Crash Guard – Short Story
By: Alan Place
The story I am about to tell is a real tale of mystery, I know it happened as it happened to me during my Royal Air Force days and will be expanded in my new book about the times.
We were called out from RAF Lossiemouth, Morayshire, Scotland-now defunct with cutbacks in defence-to travel to RAF Bulmer, Northumberland on a crash guard as one of the Jaguar fighters from our base had crashed into a field nearby.
I never found out the true story, but the semi-official version was that the pilot came out of a roll and seeing a flock of birds, he pulled the stick back to go over them, but being upside down he went into a deadly spin. He ejected safely, but came down in the fireball as the plane hit the ground, his co-pilot came down in trees nearby and was picked up by men from the Bulmer rescue crew and sent back to get on the next flight available before there was time for the horror he witnessed to sink in and cause a seizure.
Our crash guard didn’t arrive until a day later, by which time most of the large debris was collected and the black box was examined, on our arrival at the camp we were told that a crash guard had to be mounted so no piece of debris could be taken by the public as a souvenir. Our home for the guard was a tent in a field, some of the guys on the earlier shift had said there was a pub about 400 yards down the road from the site and on my first night I went to investigate, what they didn’t say was it was on the right of the field and I turned left.
During one of the shifts something scary happened, which in the light of day we laughed at, but you need to put yourself in my position to get the effect.
We were on a crash site, and although we had been told the body had been taken away before we arrived, there was an aura of dread about the fields. The night was dark and my only light came from my flashlight as I patrolled the beat, with no concerns that anybody would be around as it was so late; when I heard a rustle under the large tarpaulin which covered something, as I shone the beam the tarpaulin rose and I made a run for the tent, when I dived in I said to my colleague, “There’s something under moving under the tarpaulin.”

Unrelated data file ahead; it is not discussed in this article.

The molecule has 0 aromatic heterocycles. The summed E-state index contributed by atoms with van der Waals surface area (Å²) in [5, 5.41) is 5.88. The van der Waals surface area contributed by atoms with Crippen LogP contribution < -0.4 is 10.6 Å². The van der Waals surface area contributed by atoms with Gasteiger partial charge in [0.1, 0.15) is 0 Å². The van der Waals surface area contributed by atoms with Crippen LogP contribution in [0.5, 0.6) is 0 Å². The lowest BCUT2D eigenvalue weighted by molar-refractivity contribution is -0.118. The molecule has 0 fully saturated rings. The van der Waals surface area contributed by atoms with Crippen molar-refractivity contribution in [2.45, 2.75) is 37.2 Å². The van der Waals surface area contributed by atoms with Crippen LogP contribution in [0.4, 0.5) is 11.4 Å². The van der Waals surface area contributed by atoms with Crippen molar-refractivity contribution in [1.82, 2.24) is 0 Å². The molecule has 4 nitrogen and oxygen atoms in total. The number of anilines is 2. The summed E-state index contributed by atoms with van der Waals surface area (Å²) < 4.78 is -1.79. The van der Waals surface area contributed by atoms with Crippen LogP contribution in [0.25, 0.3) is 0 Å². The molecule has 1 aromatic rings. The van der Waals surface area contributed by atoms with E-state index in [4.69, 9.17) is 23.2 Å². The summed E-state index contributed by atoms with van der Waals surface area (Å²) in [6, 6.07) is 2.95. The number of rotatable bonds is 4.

He started to put his boots on and said, “Okay, let’s go and have a look.”
Shaking, I replied, “Be buggered, you can go if you want, I’m not going out until daylight.”
All through the night I had images of a burned pilot struggling to get free from the tarpaulin as his body lay mangled and trapped.
Daylight slowly dawned and after a strong mug of tea, my colleague said, “Do you want to investigate the tarpaulin now?”
“Yes, it isn’t so bad in the light,” I replied.
So, we left the tent and walked the few yards to the tarpaulin, on arriving at the tarpaulin we saw there were two large things sticking up-obviously what scared me-so, we had a look, what it turned out to be was the hooks for the brake chutes. The metal ropes had sprung up over night; we did have a good laugh about it in the daylight.
But, imagine the scene on a cold and rainy night with only the beam of your flashlight to guide you, out of sight of the beam, anything might be lurking.